How To Live The Simple Life . . . With Microsoft

microsoft_thesimplelife

My new computer is simple and has relatively few confusing bits.

My new computer runs Windows and primarily relies on Microsoft services.

Those two sentences are not normally uttered together! Microsoft’s mish-mash of dueling and overlapping personal and business accounts is anything but simple. I continue to have conversations every day with people who are confused by Microsoft services. To achieve simplicity, I’ve had to navigate carefully to choose what to include and what to ignore.

My situation may not be the same as yours, but perhaps this will give you some ideas about how to make your own way through the Microsoft maze.

Overlapping Microsoft accounts

Overlapping Microsoft personal and business accounts

Microsoft has two divisions that are completely separate from each other, with separate logins and separate services. It causes confusion that hits small businesses particularly hard.

There is a “personal” division. You’re encouraged to log into a Windows PC with a “personal” Microsoft account. You can use your personal Microsoft account to buy licenses to run the Office programs and store files in OneDrive.

There is a separate “work or school” division for business accounts. Businesses buy licenses to run the Office programs and set up Office 365 mailboxes with the “work or school” accounts.

It’s probably easy to keep those two accounts separate in your mind if you work at Evil Monopoly, Inc. with 100,000 other employees. You have a work email address for work (and maybe a work laptop); you have an Outlook.com or Gmail address for your personal life. You don’t mix your work and personal files or calendars.

If you’re in a small business, your work and personal lives are more likely to be intertwined and the differences between the two Microsoft accounts are completely unintuitive. You might even use your work email address to log into both Microsoft divisions, probably without any clear understanding of what’s going on because it’s all Microsoft, right?

Like many people in small businesses, I have a business email address run by Office 365 – Microsoft’s “work or school” account. I use that address for everything. I control the Office 365 account for bruceb.com. I’ll have it forever.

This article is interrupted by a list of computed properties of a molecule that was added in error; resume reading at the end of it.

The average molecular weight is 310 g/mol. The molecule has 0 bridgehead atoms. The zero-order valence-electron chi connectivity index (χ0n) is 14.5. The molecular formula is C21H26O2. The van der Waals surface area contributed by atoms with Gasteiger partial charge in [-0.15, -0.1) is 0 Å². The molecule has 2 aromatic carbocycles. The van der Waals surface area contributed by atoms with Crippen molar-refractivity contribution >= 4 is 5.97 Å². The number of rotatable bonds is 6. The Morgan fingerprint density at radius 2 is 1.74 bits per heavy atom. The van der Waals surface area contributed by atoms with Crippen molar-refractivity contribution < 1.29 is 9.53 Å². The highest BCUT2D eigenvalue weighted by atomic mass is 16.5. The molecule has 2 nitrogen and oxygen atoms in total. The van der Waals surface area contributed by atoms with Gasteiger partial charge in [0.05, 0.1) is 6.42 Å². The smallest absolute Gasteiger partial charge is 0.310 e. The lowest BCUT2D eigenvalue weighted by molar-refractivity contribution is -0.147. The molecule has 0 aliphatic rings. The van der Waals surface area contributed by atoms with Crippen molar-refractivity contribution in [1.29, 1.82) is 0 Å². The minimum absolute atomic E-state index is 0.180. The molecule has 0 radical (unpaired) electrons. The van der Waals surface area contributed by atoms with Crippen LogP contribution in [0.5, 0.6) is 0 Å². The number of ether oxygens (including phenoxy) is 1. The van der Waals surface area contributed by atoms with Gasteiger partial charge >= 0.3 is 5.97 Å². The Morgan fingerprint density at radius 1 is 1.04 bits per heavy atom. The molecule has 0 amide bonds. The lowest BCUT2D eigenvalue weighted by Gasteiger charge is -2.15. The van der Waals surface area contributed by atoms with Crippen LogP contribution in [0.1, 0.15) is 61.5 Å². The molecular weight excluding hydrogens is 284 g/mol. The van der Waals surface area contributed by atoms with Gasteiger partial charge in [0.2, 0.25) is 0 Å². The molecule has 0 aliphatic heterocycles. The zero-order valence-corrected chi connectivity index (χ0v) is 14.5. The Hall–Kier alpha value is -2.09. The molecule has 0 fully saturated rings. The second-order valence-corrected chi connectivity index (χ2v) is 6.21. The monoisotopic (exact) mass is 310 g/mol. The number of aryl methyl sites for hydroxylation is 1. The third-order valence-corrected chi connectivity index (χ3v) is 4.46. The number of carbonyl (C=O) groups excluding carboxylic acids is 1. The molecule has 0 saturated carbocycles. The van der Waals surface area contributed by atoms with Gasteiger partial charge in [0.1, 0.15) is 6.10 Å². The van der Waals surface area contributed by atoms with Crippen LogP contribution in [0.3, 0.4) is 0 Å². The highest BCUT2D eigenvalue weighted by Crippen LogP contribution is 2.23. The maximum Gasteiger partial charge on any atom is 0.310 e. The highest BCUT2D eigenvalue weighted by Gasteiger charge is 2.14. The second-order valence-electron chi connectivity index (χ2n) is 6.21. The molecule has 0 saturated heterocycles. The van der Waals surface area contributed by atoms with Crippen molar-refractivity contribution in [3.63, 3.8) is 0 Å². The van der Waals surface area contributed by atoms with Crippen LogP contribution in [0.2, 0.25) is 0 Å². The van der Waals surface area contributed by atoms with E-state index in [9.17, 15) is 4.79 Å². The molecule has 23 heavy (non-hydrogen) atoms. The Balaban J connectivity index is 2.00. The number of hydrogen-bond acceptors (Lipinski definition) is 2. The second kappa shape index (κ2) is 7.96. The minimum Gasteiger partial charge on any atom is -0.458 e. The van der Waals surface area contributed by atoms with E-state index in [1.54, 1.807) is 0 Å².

What I describe below is for anyone with a business Office 365 email address, and makes most sense if you are the owner of the business or confident that you’ll be with the company for a long time. That becomes the secret of simplicity.

How to live the simple life

The secret is that it’s possible to use a business Office 365 account exclusively on a new computer, and completely jettison all connections to a “personal” Microsoft account. There is no uncertainty about what service is handling some task or another; everything is handled by the business account.

This is about setup of a home computer or laptop, or a desktop computer in a business with no server. If your business has a domain run by an onsite server, some details below are different, but the concept is the same.

Here are some details of how I set up my new PC, with technical notes to show you what’s going on behind the scenes.

•  Get Windows 10 Pro

This is only possible with Windows 10 Pro. Windows 10 Home doesn’t offer the first setup option.

Windows 10 - how would you like to set up? Personal vs. organization

•  When Windows asks if you want to set up the computer for personal use or for an organization, choose Organization.

This is a crucial step. The computer is being joined to a domain, just like a business computer in an office with an onsite server, but it’s a domain in Microsoft’s Azure Active Directory. The Office 365 dashboard gives the company similar control over the computer as it would have with an onsite server – security settings, for example. If you’re fired from the company, the administrator could change your password and lock you out of the computer.

It’s possible to join the computer to Azure Active Directory later, after it’s otherwise set up, but that involves some technical bits that make it a bit more complicated.

•  Sign into the computer with your Office 365 email address and password.

This is the first reward. Logging into the computer is tied into the Office 365 account. There’s no separate local account or personal Microsoft account with a different password.

•  Use a business Office 365 license to install the Office programs.

One of the pain points with Microsoft is the way it handles licenses for Office. Word or Excel pop up notices about license problems periodically for no particular reason. It’s very frustrating if you’re not sure what account was used for the license. If the same Microsoft business account is used for everything, it avoids some of the uncertainty at times like that.

•  Set up Outlook with the business Office 365 email address.